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Daily News Summary

An electronic digest of media coverage of interest to members of The Florida Bar compiled each workday by the Public Information and Bar Services Department. Electronic links are only active in today's edition. For information on previous articles, please contact the publishing newspaper directly.


Links to online newspapers

Oct. 11, 2012

--Judiciary--


YES ON FLORIDA SUPREME COURT JUSTICES-- Tampa Bay Times, editorial, http://www.tampabay.com, Oct. 11, 2012. [Also: RETAIN FOUR COURT OF APPEAL JUDGES-- Tampa Bay Times, editorial, http://www.tampabay.com, Oct. 11, 2012].
The first editorial states: "The merit retention questions on Florida Supreme Court justices are generally routine and attract little attention, because the court is well respected and has operated without scandal for decades. This year is different. This year, three justices are under an unprecedented political assault . . . Floridians should reject this attempt to intimidate and politicize the state's highest court, and they should retain Justices R. Fred Lewis, Barbara J. Pariente and Peggy A. Quince." The second editorial states: "Four 2nd District Court of Appeal judges also are on the Nov. 6 ballot for merit retention: Judges Anthony K. Black, Darryl C. Casanueva, Charles A. Davis Jr. and Edward C. LaRose. Two pieces of information are instructive. . . . . A check of [ Judicial Qualifications Commission] records found that none of the jurists up for merit retention have had formal charges brought against them while in their current positions. Second, the Florida Bar poll of more than 7,800 lawyers asked those with at least limited knowledge of the judges whether they should be retained. On the 2nd DCA, each of the four judges won at least 92 percent support for merit retention. On all four merit retention questions for the 2nd District Court of Appeal, the Tampa Bay Times recommends a yes vote."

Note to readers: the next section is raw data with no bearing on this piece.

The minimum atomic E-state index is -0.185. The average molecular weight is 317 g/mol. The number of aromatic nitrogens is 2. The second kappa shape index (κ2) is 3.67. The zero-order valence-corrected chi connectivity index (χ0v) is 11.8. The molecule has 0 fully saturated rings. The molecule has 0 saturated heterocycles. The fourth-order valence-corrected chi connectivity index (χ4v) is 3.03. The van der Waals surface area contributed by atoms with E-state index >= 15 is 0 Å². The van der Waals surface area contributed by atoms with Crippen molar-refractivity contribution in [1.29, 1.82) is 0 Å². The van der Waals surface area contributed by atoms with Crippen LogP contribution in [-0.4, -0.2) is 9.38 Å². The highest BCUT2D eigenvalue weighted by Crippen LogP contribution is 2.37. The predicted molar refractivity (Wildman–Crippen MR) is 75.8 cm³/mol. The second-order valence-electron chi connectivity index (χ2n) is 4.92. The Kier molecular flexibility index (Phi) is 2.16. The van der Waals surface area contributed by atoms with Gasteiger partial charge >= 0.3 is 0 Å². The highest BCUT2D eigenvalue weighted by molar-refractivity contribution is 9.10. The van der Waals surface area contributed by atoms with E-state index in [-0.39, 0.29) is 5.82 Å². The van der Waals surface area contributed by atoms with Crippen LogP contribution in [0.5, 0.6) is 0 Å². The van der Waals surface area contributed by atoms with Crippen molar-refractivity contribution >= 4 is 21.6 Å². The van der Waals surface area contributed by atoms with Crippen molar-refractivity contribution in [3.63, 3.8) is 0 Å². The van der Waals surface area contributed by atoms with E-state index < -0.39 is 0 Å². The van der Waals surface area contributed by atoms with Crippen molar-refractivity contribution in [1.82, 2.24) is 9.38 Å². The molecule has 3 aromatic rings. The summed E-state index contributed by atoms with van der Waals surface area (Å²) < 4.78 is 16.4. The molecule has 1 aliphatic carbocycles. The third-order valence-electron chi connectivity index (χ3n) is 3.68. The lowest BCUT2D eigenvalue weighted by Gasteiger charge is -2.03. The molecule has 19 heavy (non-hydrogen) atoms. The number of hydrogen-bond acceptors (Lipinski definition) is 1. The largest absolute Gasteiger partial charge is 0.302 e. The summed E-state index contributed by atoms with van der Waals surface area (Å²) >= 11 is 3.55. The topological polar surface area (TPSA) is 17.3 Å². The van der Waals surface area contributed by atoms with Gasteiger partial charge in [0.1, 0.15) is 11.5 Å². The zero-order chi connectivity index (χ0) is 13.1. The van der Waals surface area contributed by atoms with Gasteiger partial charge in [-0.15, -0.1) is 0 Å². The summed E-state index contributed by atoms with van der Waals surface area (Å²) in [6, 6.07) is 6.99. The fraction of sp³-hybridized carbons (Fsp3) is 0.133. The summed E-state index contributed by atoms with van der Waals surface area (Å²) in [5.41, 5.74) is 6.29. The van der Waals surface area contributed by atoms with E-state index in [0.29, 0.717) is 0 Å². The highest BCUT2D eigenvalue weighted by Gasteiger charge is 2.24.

GOP VS. MERIT RETENTION-- The Ledger, editorial, http://www.theledger.com, Oct. 11, 2012.